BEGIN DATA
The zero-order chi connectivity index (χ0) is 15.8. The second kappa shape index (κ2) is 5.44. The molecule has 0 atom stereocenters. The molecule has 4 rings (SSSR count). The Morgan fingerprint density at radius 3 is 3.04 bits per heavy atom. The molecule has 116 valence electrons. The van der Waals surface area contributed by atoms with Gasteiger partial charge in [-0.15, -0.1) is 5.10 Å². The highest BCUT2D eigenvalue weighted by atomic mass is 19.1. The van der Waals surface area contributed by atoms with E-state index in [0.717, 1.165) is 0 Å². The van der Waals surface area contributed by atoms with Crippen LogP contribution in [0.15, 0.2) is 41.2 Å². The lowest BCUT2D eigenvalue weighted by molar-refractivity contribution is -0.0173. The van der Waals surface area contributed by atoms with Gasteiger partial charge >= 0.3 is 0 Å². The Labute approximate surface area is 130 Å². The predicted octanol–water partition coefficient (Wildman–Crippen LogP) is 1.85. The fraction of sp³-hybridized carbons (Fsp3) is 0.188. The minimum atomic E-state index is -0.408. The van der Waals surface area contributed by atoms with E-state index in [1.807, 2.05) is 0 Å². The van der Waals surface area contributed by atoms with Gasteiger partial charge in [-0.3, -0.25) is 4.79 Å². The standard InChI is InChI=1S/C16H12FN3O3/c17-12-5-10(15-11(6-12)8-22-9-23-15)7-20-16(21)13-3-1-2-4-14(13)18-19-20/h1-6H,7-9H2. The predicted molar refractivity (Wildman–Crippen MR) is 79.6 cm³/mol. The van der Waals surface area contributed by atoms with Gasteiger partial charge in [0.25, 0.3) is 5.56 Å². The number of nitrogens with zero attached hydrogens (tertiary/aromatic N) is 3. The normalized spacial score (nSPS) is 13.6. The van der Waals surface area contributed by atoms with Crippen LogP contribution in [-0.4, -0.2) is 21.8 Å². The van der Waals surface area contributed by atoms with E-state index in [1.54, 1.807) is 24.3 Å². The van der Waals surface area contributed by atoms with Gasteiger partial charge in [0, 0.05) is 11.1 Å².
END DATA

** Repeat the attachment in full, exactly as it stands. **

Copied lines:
The zero-order chi connectivity index (χ0) is 15.8. The second kappa shape index (κ2) is 5.44. The molecule has 0 atom stereocenters. The molecule has 4 rings (SSSR count). The Morgan fingerprint density at radius 3 is 3.04 bits per heavy atom. The molecule has 116 valence electrons. The van der Waals surface area contributed by atoms with Gasteiger partial charge in [-0.15, -0.1) is 5.10 Å². The highest BCUT2D eigenvalue weighted by atomic mass is 19.1. The van der Waals surface area contributed by atoms with E-state index in [0.717, 1.165) is 0 Å². The van der Waals surface area contributed by atoms with Crippen LogP contribution in [0.15, 0.2) is 41.2 Å². The lowest BCUT2D eigenvalue weighted by molar-refractivity contribution is -0.0173. The van der Waals surface area contributed by atoms with Gasteiger partial charge >= 0.3 is 0 Å². The Labute approximate surface area is 130 Å². The predicted octanol–water partition coefficient (Wildman–Crippen LogP) is 1.85. The fraction of sp³-hybridized carbons (Fsp3) is 0.188. The minimum atomic E-state index is -0.408. The van der Waals surface area contributed by atoms with E-state index in [1.807, 2.05) is 0 Å². The van der Waals surface area contributed by atoms with Gasteiger partial charge in [-0.3, -0.25) is 4.79 Å². The standard InChI is InChI=1S/C16H12FN3O3/c17-12-5-10(15-11(6-12)8-22-9-23-15)7-20-16(21)13-3-1-2-4-14(13)18-19-20/h1-6H,7-9H2. The predicted molar refractivity (Wildman–Crippen MR) is 79.6 cm³/mol. The van der Waals surface area contributed by atoms with Gasteiger partial charge in [0.25, 0.3) is 5.56 Å². The number of nitrogens with zero attached hydrogens (tertiary/aromatic N) is 3. The normalized spacial score (nSPS) is 13.6. The van der Waals surface area contributed by atoms with Crippen LogP contribution in [-0.4, -0.2) is 21.8 Å². The van der Waals surface area contributed by atoms with E-state index in [1.54, 1.807) is 24.3 Å². The van der Waals surface area contributed by atoms with Gasteiger partial charge in [0, 0.05) is 11.1 Å².